Supported by 120 Celebrities, Major Festival Defies BDS Boycott
The festival’s organizers have not caved in to the boycott, and the world-renown Israeli ensemble will perform as scheduled.
By United with Israel Staff
More than 120 celebrities and entertainment industry professionals have signed a letter condemning the boycott of the Sydney Festival due to Israel’s participation.
The three-week festival, which began on Thursday, is a major arts and culture event in Australia.
“Twenty-three acts have officially confirmed their decision to boycott the festival in response to the Israeli embassy’s financial support of a Sydney Dance Company performance by Israeli choreographer Ohad Naharin,” Australia’s ABC News reported.
Israel is also listed as a “star partner” on the festival’s website, according to the news site.
Released by the Creative Community for Peace (CCP), the letter was composed in response to anti-Israel activists who were boycotting the event because the Israeli Embassy in Australia is sponsoring the performance of the world-renowned Batsheva Dance Company.
“After suffering through two years of border closures, extended COVID lockdowns, the most catastrophic bushfires on record and devastating floods, this iconic Festival, celebrating its 45th year, is supposed to celebrate Sydney’s diverse history and rich culture, reuniting Sydney as a community,” the letter, dated January 6, states, according to CCP.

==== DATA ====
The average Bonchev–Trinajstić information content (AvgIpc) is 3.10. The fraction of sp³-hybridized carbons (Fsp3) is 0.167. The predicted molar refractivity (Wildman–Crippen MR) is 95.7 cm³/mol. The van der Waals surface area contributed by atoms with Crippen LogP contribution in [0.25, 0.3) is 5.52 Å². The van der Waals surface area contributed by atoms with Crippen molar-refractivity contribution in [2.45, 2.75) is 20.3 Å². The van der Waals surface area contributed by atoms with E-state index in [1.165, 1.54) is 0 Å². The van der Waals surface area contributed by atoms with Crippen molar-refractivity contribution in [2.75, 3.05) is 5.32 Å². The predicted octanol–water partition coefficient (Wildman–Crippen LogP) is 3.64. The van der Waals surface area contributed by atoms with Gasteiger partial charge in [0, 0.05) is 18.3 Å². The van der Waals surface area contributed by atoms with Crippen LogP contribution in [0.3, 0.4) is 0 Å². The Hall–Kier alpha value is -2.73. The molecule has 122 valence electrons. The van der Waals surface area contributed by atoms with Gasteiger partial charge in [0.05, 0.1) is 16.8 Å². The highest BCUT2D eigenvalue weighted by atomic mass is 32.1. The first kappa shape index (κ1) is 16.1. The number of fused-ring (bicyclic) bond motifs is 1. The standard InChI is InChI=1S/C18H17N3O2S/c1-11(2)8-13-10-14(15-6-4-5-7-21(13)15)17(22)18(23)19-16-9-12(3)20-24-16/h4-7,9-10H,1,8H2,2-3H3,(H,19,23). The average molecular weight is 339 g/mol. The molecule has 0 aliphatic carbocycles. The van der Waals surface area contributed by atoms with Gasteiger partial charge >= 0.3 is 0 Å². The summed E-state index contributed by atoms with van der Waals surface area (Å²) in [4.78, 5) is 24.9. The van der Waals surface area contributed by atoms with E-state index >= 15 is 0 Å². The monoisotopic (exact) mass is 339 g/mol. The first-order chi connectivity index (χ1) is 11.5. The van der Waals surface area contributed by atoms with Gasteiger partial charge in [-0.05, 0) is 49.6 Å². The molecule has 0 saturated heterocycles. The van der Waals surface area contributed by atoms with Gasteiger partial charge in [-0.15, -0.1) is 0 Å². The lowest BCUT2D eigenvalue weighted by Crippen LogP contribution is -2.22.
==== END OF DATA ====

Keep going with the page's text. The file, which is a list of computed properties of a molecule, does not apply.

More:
“While art can reflect politics, and artists can choose to reflect their politics in their own art, art should never become subservient to politics and artists, and cultural events should never be forced to be politicised,” the letter continues.
Furthermore, “the cultural boycott movement of the Sydney Festival is an affront to both Palestinians and Israelis who are working to advance peace through compromise, exchange, and mutual recognition. While we all may have differing opinions on the Israeli-Palestinian conflict and the best path to peace, we all agree that a cultural boycott is not the answer.”
The letter also quotes famous Australian musician Nick Cave, who stated: “The cultural boycott of Israel is cowardly and shameful. Israel is a real, vibrant, functioning democracy – yes, with Arab members of parliament – and so engaging with Israelis, who vote, may be more helpful than scaring off artists or shutting down means of engagement.”
In a statement, Ari Ingel, director of Creative Community for Peace, said the activists who organized the boycott “intentionally misrepresent the truth about Israel and make provocative statements, to try and bully artists into backing out of the festival.
“Their messages deceptively involve an element of dishonesty and deny the truth of Jewish indigeneity to the land of Israel. Their actions only further hostility and dampen hope for peace, which all of us so urgently desire…
“The boycott movement is also counterproductive and instead of amplifying the voices of coexistence trying to effect real change on the ground, those who support the calls for a boycott are only creating more hostility, division, and mistrust,” Ingel concluded.
The festival’s organizers have not caved in to the boycott, and the Israeli ensemble will perform as scheduled, Jan. 6-9.
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